What about your neighbors yard? ;)

Which neighbor? ;-)

Good Lord, 40 years?! Don't you like watching movies? They have this thing called steaming TV where you can rent and buy any movie you want and watch them on huge TVs that they sell today. There's also this really cool thing called DVDs and Blu-Ray discs that look like tiny records where you can also watch your movies, the later with incredible video and audio quality. ๐Ÿ˜

Hardcore Patrick, hardcore. But you're missing out on a lot. I agree though on the phone part. I have a $50 smartphone that is only used for making calls.

Perhaps I should have been more specific...I didn't think anyone would care enough to hear the details. Given free rein, I tend to ramble so I strive for brevity, though it's yet to result in wit. :-)
When I say television, I mean broadcast TV shows. I LOVE movies. I have a lot of DVDs, a few Blu-Rays and go to the theatre when their offerings warrant it. I've never done, and have no interest in, the streaming thing.
Given my preference, though, books win every time! :-)

Then we are similar, because I also haven't watched regular TV in years, though nowhere near 40. I stopped because most American TV shows today are now full of cynicism, sarcasm, negativity, political correctness, trash culture, and are also full of foreign actors and actresses.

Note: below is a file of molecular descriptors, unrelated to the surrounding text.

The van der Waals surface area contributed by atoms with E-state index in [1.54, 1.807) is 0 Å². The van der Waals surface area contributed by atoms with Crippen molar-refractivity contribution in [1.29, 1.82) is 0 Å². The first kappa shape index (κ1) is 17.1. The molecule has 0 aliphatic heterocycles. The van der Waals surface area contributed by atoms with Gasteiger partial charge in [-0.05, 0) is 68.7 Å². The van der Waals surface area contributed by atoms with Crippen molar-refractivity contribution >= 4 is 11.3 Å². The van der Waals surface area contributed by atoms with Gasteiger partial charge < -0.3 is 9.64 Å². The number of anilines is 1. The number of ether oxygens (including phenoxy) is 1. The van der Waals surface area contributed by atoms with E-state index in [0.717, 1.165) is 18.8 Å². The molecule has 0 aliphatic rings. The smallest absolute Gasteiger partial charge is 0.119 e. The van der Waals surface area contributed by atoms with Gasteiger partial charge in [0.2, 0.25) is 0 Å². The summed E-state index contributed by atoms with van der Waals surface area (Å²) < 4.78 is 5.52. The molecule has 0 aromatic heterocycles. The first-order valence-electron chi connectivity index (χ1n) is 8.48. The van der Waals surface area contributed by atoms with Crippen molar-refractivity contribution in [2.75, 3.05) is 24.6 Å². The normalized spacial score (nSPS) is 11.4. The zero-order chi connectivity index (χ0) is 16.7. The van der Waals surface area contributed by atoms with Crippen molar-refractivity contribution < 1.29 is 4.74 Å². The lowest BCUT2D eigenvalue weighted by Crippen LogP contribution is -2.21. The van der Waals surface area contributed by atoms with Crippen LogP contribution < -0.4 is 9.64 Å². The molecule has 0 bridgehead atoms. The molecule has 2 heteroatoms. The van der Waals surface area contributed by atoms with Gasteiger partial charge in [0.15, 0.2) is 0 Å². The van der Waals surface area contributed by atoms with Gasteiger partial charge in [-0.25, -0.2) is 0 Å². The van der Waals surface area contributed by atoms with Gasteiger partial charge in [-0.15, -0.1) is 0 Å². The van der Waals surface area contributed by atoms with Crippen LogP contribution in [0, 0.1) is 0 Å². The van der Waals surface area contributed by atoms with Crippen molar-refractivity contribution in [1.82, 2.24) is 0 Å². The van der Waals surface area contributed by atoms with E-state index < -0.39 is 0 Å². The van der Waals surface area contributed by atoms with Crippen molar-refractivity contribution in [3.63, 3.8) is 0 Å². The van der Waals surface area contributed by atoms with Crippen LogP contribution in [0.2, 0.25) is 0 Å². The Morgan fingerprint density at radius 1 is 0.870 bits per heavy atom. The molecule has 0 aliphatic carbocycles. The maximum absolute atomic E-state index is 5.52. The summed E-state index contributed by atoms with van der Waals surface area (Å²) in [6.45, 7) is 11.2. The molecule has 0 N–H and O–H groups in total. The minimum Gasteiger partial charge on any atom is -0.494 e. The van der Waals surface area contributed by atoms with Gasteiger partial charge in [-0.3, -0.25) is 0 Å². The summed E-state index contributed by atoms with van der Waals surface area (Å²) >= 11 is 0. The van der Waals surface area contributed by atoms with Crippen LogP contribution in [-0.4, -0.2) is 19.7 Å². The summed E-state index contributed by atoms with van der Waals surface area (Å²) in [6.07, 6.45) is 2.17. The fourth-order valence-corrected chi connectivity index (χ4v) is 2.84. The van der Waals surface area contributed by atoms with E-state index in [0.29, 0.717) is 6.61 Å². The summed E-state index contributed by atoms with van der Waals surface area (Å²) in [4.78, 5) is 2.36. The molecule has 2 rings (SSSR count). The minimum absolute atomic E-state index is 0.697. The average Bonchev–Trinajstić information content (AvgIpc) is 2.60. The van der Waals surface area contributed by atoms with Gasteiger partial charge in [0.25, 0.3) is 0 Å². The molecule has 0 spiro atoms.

I hadn't been to see a movie in many years and then I went to go see Passengers, and I get a better viewing experience at home for far less money. The movie in the theater was rather dim and soft in comparison. I have to say I'm not much of a fan of today's movies either. Movies today are mostly terrible compared to previous decades.

I have nearly all of my favorite movies in Blu-Ray and they have been transferred to MKV files that are stored in a large hard drive that's plugged into my Blu-Ray player. Never have to bother opening cases and inserting discs and messing with menus and forced FBI warnings and studio company intros. Nor do I have to worry about guests handling my discs, some of which are expensive and out of print.

I have to say for the price Netflix is worth it. I mostly watch documentaries and the image quality is fantastic.

I also very selectively buy episodes or series of some current shows, such as paranormal type shows. Always been a fan of such stuff seeing as every house I grew up in was haunted at one time or another,

I give books and movies about an equal rating. They both tend to different moods. I especially enjoy editing photos while watching or rewatching a movie. Very relaxing.

That's my rambling in return. ๐Ÿ˜

1) Being a loner
2) Refusing to change
3) Making excuses
4) Ignoring history
5) Not sharing
6) Self-limiting
7) Ignoring feedback